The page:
Yankee Hotel Foxtrot is a complex but beautiful beast.
It’s sometimes referred to as their experimental album due to the extensive layering of sounds and textures. Others called it their 9/11 album for chilling tracks like ‘Ashes of American Flags’ and lyrical references to tall buildings shaking and voices escaping on ‘Jesus Etc’, which seemed to foreshadow those catastrophic events of 2001.
Had their record label not dropped them on the grounds of what was deemed an unmarketable album, Wilco’s Yankee Hotel Foxtrot may well have been released on September 11. Yet, somehow, Wilco turned Reprise’s rejection into an album that also represented artistic integrity standing up to music corporatism, and winning.
To be sure there are plenty more side stories and subplots – such as the ousting of multi-instrumentalist Jay Bennett and drummer Ken Coomer – which have fed into the myth of this record. But these things don’t diminish the fact that at its core, Wilco’s fourth album shimmers with songs that haunt, intrigue and sparkle.
In his book Learning How to Die, Greg Kot talks about how, in the years leading up to the making of Yankee Hotel Foxtrot, Wilco frontman Jeff Tweedy would obsessively listen to a four-cd box set called The Conet Project. On it, recordings of shortwave radio transmissions – sometimes human voices sometimes not – recited suspected coded messages, presumably for espionage purposes, via seemingly random words and numbers.
How these short-wave messages inspired Tweedy and the mood of this album is best heard in ‘Poor Places’ where piano, drums and Tweedy’s observant voice give way to a soundscape of escalating radio static and guitar distortion. A lone, persistent female operator recites ‘Yankee…Hotel…Foxtrot’. As the crescendo builds, her voice, although a fixed recording, seems to take on greater emotional distress. It feels like a moment of transcendence.
“At the end of the day, when Wilco is collaborating to make a piece of music work, I have a deep sensitivity to the fact that I believe the music is doing more of the emotional heavy lifting, and if I can get the lyrics to work and still stay out of the way of how much work the music is doing,” Jeff Tweedy told Studio Q TV in 2011.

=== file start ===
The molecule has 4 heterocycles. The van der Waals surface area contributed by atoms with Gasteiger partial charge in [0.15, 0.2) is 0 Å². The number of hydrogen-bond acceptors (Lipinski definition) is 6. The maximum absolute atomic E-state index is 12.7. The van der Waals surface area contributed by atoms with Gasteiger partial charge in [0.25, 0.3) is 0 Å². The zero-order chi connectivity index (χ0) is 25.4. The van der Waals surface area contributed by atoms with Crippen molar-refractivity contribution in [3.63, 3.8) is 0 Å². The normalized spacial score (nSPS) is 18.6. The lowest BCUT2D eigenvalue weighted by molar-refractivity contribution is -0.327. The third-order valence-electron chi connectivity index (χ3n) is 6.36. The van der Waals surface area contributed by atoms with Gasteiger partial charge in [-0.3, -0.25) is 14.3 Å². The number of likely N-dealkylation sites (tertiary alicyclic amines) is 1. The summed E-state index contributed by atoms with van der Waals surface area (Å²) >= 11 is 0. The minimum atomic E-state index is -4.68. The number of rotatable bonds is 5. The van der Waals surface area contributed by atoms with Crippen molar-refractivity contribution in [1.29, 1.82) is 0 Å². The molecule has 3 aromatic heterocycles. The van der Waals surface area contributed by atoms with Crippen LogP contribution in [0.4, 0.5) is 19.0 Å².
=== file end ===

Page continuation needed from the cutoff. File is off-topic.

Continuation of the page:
“I do think about it more after the fact. I don’t really finish many lyrics until there is a really established environment.”
He may be celebrated for the poetry of his lyrics, but Tweedy also has a strong appreciation of the context and how broader physical settings interact with the listener’s enjoyment of a song.
“Country songs on jukeboxes in bars always sounded better to me than playing country records at home,” he told Rolling Stone in 2010. “Not that I heard a lot of country songs on jukeboxes. But where I grew up (Belleville, Illnois), you were more likely to than not.”
‘Oh, distance has no way of making love understandable, oh, distance has the way of making love understandable.’
‘Radio Cure’ is set to sombre drums and acoustic guitar. Static and sputtering, swirling noises are disruptive and distancing, but also familiar and, in some ways, therapeutic. It’s a characteristic of many of Yankee Hotel Foxtrot’s songs.
As elements of a long form listening experience, they seem to entice us to examine and explore how space, time and physical separation can impact on the quality of our intimate relationships (‘I’m The Man Who Loves You’, ‘Reservations’) and our sense of identity (‘Kamera’, ‘War On War’ and ‘Ashes of American Flags’).
They seem to urge us to cut through all the noise of life and the excuses we make for ourselves, and assert a willingness to communicate in more open ways. Because time and distance, in many cases, do yield better understanding and perspective.
One of the album’s most loved tracks ‘Heavy Metal Drummer’ illustrates it perfectly.
“I worry that people look at that song as too sentimental, very nostalgic,” Tweedy told Rolling Stone. “But I guess that's what it is. The assumption I've heard a lot of people make is that I was the one playing Kiss covers – I wasn't. I'm talking about that band that I can't find anymore, that I wish I could, because now I would feel less superior to them, and be able to enjoy them more.
“Being in Uncle Tupelo, being into punk rock and indie records, I'd feel so superior. It took me a long time to realise how these other bands were just having a fucking blast. How right they were.
“The relationship between that performer and that audience, the connection, the circuit of it, was more beautiful than most concerts I see now… where people are achieving an intellectual understanding of it. But the circuit isn't there, because everybody is afraid to dance.
“That's a tough thing for people to accept, especially musicians. It could be true that the listener's talent level is as important as theirs. I think a person who can jump around on the dancefloor and have a kick-ass time is a talented listener. They're getting something very valuable out of the exchange.”